The role of the planning system in protecting or improving public health is the subject of some debate. Will the new Environmental Impact Assessment Regulations, which come into force on 16 May 2017, put the position on surer footing?

For some years, applicants for EIA development have had to consider the likely significant effects of the development on 'population' – usually covered primarily in a "socio-economic" chapter within the environmental statement. In practice, this treatment of socio-economic issues has varied significantly. Some have argued that EIA does not currently sufficiently cover the impact of developments on human health and the quality of life, health and wellbeing, and that much more could and should be done by the planning system in this regard.

Applicants will, once the new Regulations are in force, be specifically required to assess the direct and indirect significant effects of the proposed development on "population and human health". To understand this, it is perhaps worth recalling the WHO definition of "health" which refers to "complete physical, mental and social well-being". To date, socio-economic chapters have tended to focus on issues such as the generation of jobs and the provision of school places and increased public open space, so there would seem to be a shift in emphasis here, even though there is no specific UK guidance on what precisely should be considered under this new "health" umbrella, and how potential impacts should be assessed.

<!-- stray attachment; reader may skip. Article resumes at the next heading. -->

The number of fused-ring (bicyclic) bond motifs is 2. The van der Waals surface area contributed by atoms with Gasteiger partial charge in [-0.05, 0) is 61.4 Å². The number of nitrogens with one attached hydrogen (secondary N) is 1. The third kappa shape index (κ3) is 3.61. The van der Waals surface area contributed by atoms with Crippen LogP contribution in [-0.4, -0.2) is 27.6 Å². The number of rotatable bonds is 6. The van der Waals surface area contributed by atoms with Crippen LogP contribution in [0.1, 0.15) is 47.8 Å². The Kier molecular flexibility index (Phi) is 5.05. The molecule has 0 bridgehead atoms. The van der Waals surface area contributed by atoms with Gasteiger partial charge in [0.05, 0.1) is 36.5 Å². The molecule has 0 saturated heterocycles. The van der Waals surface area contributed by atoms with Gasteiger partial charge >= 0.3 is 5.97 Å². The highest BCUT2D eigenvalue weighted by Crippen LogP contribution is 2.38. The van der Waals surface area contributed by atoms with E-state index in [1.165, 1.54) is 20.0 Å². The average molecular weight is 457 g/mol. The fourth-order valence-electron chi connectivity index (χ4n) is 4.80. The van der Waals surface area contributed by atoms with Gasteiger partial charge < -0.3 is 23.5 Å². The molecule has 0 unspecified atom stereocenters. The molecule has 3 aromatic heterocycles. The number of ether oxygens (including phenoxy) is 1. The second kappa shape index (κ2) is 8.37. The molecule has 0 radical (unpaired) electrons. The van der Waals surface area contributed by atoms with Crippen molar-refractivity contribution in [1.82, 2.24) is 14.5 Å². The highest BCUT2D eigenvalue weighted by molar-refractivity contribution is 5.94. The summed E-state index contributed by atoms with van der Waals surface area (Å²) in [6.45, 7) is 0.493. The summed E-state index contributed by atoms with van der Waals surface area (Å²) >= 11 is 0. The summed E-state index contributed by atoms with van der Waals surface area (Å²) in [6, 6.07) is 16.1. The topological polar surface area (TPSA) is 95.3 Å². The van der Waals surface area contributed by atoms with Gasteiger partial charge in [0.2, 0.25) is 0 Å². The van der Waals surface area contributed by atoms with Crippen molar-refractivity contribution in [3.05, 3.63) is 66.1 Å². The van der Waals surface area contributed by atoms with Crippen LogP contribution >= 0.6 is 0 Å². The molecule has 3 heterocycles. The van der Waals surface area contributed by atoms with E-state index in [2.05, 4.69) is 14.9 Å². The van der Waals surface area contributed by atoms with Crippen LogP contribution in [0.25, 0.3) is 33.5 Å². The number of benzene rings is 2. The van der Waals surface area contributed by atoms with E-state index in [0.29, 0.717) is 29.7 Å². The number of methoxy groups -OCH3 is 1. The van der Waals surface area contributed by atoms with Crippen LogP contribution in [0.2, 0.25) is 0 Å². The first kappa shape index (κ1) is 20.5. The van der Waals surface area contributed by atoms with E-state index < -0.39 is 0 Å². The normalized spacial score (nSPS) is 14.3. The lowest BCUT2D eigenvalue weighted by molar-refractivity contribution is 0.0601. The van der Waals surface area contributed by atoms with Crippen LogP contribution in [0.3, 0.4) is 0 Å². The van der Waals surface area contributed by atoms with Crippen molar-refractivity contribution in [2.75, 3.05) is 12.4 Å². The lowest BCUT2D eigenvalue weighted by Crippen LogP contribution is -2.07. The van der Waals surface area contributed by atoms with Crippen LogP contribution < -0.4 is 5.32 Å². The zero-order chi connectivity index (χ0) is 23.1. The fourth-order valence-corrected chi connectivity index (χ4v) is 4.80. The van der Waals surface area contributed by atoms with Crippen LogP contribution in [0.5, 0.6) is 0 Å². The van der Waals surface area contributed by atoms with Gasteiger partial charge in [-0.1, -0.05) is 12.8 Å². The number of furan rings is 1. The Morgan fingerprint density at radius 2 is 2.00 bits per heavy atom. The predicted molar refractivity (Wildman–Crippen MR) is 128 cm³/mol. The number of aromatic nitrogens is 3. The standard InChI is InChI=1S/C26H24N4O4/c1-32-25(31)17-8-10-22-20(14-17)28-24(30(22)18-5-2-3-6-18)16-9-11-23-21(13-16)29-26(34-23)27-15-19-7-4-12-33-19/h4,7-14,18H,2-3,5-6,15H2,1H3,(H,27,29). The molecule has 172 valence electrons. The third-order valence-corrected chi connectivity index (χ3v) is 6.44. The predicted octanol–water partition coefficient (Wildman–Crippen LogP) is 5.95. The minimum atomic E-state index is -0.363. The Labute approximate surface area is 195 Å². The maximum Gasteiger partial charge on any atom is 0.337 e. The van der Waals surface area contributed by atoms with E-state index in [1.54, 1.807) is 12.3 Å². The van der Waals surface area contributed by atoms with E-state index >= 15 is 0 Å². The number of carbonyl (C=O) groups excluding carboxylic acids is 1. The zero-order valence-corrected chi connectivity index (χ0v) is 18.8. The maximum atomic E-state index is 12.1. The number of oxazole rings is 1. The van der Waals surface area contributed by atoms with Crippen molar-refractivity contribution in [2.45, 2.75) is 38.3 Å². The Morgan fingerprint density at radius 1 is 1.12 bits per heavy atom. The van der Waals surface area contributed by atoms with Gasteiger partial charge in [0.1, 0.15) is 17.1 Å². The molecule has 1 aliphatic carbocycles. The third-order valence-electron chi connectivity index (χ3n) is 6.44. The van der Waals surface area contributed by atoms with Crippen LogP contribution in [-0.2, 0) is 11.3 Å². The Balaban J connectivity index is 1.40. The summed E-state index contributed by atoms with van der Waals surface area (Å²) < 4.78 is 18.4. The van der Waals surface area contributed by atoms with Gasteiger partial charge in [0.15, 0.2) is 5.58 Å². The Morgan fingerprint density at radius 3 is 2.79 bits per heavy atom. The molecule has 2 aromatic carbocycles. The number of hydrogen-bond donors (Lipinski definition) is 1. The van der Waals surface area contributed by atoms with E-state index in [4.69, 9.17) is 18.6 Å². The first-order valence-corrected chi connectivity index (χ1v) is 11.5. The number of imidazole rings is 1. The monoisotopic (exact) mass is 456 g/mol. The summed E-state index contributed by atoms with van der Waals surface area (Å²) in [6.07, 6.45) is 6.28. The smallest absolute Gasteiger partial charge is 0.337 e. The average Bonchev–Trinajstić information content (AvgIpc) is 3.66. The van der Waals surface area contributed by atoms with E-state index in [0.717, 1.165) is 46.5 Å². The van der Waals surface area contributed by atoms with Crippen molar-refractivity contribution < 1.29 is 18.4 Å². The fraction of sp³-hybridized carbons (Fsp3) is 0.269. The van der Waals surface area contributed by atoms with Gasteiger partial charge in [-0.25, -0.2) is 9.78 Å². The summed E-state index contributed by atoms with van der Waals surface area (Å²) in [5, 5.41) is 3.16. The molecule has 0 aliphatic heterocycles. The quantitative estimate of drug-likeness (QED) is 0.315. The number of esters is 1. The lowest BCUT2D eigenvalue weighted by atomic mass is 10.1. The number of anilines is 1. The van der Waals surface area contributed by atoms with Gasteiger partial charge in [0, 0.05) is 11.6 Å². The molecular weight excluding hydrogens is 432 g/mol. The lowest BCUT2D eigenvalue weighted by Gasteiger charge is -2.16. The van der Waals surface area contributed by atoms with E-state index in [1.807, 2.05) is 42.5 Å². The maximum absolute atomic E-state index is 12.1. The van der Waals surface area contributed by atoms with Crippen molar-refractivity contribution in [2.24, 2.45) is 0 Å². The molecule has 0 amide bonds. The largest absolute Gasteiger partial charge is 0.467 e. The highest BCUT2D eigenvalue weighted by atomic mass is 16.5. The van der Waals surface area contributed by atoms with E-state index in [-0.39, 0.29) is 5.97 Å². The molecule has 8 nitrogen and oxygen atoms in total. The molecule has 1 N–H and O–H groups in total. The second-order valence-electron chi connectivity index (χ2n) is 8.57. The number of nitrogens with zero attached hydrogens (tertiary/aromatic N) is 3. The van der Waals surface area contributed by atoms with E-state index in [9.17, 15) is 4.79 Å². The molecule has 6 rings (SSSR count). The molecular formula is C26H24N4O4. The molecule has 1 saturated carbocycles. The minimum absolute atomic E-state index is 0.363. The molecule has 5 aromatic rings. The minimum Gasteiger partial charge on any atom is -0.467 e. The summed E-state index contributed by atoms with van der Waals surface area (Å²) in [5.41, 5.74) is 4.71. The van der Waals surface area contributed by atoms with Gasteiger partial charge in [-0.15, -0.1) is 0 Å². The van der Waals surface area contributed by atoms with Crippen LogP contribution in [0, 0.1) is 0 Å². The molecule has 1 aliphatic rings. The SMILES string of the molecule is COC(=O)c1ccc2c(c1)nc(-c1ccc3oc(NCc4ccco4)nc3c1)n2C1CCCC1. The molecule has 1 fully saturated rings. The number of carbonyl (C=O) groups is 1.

An obvious factor for developers to consider under this new "health" umbrella is the availability of GP surgeries etc - often a factor which raises objections from existing communities who feel that their area cannot bear any population increases - but what about the impact of social isolation on mental health or how the design of buildings can ensure appropriate temperature levels in new homes? The range of issues to be covered by is seemingly vast.

Has the planning system already got this covered? Health Impact Assessments are specifically required by many local authorities, as are transport assessments which will look at matters such as walking distance to public transport and the promotion of cycling over car use. Air quality environmental statement chapters already consider the impact of air pollution from roads and contaminated land. Daylight, sunlight and overcrowding should already be being considered too.

Even if it is already all in the application material somewhere, I see no harm in making health a specific EIA consideration. This should give confidence to stakeholders that the issue of human health has been considered holistically, and act as a focal point for interested parties who might otherwise be faced with considering a number of separate documents to be sure that they have the whole picture.

That said, the new EIA Regulations are likely to lead to more front-loading of the assessment process but possibly also in fewer full assessments, so it remains important that these issues can be dealt with elsewhere.